At just 9 months of age, Keira O'Brien already is quite the astute music listener.
Not that she's particularly aware of it. All Keira -- a cute, friendly kid who obviously loves nothing more than getting out of the house to meet some total strangers -- is doing is sitting on her mother's lap and watching tiny faces of Elmo from "Sesame Street" emerge from the top bar of an animated T.
But as she watches -- and here's where Keira's nascent music-listening skills are kicking in -- she's anticipating the side of the bar from which Elmo will emerge, based on the melodies she hears right before it happens.
That's pretty impressive for someone her age, notes Erin Hannon, an assistant professor of psychology at the University of Nevada, Las Vegas, who has been studying the links between music and child development for about a decade.
While most adults probably take music for granted, Hannon suspects it plays a role in everything from a child's language development to the development of motor skills to even how children adapt to the culture in which they live.
At UNLV's Auditory Cognition and Development Lab, "we do all kinds of research," Hannon says, "but most of it focuses on what children know about sound and how they learn about music and language."
And, she adds, "we think music is important, especially early on."
Mothers seem to intuitively understand it. Think, for example, of the sing-songy way in which many moms talk to their babies.
"I think there are probably some interesting discoveries to be made about how mothers use music to optimize learning during infancy," says Hannon, whose own artistic resume includes playing the piano during high school, singing in ensembles during college and now dancing for fun.
Keira and her mom, Lahaina O'Brien, stopped by to participate in a study that explores whether infants are able to discriminate among, categorize and group different melodies. Keira and O'Brien take seats facing a large screen. On that screen, they'll watch animated images of a ball entering the bottom stem of a T-shaped figure. The ball then will exit the T on either end of the upper bar, turning into the face of Elmo as it exits.
However, each rising ball also will be accompanied by one of several five-note melodies, each of which has a specific "melodic contour," or "the shape of the melody," as made up of rising versus falling pitches, Hannon says. "Usually, when we don't know a song very well, the first thing we pick up is that contour."
With melodies that share similar melodic contours, the ball-turned-Elmo will exit the T on the right side of the crossbar. With melodies that share opposite melodic contours, Elmo will exit on the left.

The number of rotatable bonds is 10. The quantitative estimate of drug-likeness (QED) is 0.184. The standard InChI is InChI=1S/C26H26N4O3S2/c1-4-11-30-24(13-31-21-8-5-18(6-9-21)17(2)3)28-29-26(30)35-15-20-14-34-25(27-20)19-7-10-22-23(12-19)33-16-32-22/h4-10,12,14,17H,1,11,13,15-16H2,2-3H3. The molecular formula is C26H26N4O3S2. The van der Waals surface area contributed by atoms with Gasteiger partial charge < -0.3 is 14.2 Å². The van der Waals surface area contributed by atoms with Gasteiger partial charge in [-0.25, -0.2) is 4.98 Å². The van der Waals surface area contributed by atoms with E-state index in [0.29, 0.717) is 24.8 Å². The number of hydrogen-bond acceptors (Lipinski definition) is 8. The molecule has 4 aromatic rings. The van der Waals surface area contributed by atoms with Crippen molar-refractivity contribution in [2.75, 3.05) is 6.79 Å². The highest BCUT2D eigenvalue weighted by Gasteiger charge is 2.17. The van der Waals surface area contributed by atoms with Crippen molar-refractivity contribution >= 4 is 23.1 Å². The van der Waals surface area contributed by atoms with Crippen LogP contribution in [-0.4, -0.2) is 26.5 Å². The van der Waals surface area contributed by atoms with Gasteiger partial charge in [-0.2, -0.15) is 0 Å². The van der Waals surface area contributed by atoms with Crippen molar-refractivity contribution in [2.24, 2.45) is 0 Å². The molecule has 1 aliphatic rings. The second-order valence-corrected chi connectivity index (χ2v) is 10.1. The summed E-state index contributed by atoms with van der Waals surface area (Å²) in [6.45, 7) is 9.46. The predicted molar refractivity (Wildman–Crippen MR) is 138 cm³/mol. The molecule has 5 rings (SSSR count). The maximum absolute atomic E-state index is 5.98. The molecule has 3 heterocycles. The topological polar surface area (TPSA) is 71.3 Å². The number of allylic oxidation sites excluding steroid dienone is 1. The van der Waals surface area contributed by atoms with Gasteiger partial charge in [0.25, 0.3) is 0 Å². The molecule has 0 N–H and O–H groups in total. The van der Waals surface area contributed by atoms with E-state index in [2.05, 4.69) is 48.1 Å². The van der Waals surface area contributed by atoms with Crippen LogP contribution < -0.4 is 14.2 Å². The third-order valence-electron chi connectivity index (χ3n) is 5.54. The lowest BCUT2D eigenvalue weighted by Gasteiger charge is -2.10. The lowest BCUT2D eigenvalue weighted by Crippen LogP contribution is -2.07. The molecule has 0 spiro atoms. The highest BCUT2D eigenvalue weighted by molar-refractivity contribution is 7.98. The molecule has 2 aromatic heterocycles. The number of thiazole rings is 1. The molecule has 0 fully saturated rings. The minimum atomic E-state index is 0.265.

"We train (infants) to expect Elmo to emerge, depending on the melody," Hannon says. "Then, what we look for is the anticipatory gaze toward the location where Elmo is supposed to come out."
The goal, Hannon says, is "to find out whether babies of a certain age have a sort of categorization for melody, such as down-and-up or up-and-down. That might seem simple to you, but it's actually a level of abstraction animals can't deal with."
Keira, sitting on her mom's lap, views a total of 57 slides while lab manager Parker Tichko and Hannon watch on a monitor that enables them to see Keira's gaze. By the end of the session, when Keira has become antsy enough to call it a day, she has, in several cases, seemed to anticipate where Elmo would appear based on the melodies she heard.
This particular study is one of several being conducted at UNLV that are designed to offer clues about how children process and learn how to use language. Hannon says children are recruited for this study and others through a variety of sources, including referrals from parents who already are in the program to mommy mixers and other events around town.
"We're looking for, basically, children 2 months to 12 years," Hannon says. For information about participating, visit Hannon's website (http://faculty.unlv.edu/ehannon/Home.html).
O'Brien says she learned about the research through a mommy mixer and volunteered because the sessions are a good opportunity for Keira to meet new people and become accustomed to new environments. This marked the second trial in which Keira has participated, and O'Brien says Keira seems to enjoy them.
"She enjoys getting out and seeing new people," O'Brien says, and likes playing with the toys in the next room, too.
"We try to make it as fun as we can," Hannon says. "We try to make it an experience in the same way as an outing."
But while this has been just a fun afternoon out for Keira, the research in which she's assisting can help to discover how music helps to shape children. It may, in fact, even give cause to believe that cuts in funding for arts and music education are, Hannon says, "very shortsighted."
"OK, we want to improve kids' academic skills. That would help our society in general," Hannon says. "But we really don't understand the long-term benefits of musical behavior.
"So I think until we know more about the potential benefits of music, we're wasting an opportunity."
Contact reporter John Przybys at jprzybys@ reviewjournal.com or 702-383-0280.